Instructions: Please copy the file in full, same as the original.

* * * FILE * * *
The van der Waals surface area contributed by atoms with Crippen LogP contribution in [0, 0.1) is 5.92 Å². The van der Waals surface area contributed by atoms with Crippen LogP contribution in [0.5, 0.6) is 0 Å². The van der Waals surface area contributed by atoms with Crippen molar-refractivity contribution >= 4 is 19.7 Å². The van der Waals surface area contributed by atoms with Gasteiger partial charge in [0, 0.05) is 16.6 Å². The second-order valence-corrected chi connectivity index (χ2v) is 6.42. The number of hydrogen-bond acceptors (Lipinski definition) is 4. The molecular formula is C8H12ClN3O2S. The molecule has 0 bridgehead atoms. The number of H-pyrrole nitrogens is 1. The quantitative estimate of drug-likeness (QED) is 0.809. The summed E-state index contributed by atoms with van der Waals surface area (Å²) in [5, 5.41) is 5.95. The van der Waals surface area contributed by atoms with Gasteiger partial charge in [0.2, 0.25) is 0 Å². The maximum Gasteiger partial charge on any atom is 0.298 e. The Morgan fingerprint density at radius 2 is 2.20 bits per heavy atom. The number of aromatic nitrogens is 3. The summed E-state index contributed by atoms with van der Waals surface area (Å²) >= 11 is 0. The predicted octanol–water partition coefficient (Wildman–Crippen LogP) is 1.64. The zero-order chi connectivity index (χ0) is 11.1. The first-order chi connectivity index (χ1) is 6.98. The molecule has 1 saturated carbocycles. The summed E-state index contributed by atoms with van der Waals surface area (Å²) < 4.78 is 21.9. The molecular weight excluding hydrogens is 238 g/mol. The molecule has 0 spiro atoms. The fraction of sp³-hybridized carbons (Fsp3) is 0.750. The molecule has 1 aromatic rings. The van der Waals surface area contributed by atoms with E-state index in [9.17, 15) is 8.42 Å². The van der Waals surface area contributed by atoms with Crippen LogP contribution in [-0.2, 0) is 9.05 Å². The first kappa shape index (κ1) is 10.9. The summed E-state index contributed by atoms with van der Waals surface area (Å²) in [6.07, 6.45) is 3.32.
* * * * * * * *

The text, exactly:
The van der Waals surface area contributed by atoms with Crippen LogP contribution in [0, 0.1) is 5.92 Å². The van der Waals surface area contributed by atoms with Crippen LogP contribution in [0.5, 0.6) is 0 Å². The van der Waals surface area contributed by atoms with Crippen molar-refractivity contribution >= 4 is 19.7 Å². The van der Waals surface area contributed by atoms with Gasteiger partial charge in [0, 0.05) is 16.6 Å². The second-order valence-corrected chi connectivity index (χ2v) is 6.42. The number of hydrogen-bond acceptors (Lipinski definition) is 4. The molecular formula is C8H12ClN3O2S. The molecule has 0 bridgehead atoms. The number of H-pyrrole nitrogens is 1. The quantitative estimate of drug-likeness (QED) is 0.809. The summed E-state index contributed by atoms with van der Waals surface area (Å²) in [5, 5.41) is 5.95. The van der Waals surface area contributed by atoms with Gasteiger partial charge in [0.2, 0.25) is 0 Å². The maximum Gasteiger partial charge on any atom is 0.298 e. The Morgan fingerprint density at radius 2 is 2.20 bits per heavy atom. The number of aromatic nitrogens is 3. The summed E-state index contributed by atoms with van der Waals surface area (Å²) >= 11 is 0. The predicted octanol–water partition coefficient (Wildman–Crippen LogP) is 1.64. The zero-order chi connectivity index (χ0) is 11.1. The first-order chi connectivity index (χ1) is 6.98. The molecule has 1 saturated carbocycles. The summed E-state index contributed by atoms with van der Waals surface area (Å²) < 4.78 is 21.9. The molecular weight excluding hydrogens is 238 g/mol. The molecule has 0 spiro atoms. The fraction of sp³-hybridized carbons (Fsp3) is 0.750. The molecule has 1 aromatic rings. The van der Waals surface area contributed by atoms with E-state index in [9.17, 15) is 8.42 Å². The van der Waals surface area contributed by atoms with Crippen LogP contribution in [-0.2, 0) is 9.05 Å². The first kappa shape index (κ1) is 10.9. The summed E-state index contributed by atoms with van der Waals surface area (Å²) in [6.07, 6.45) is 3.32.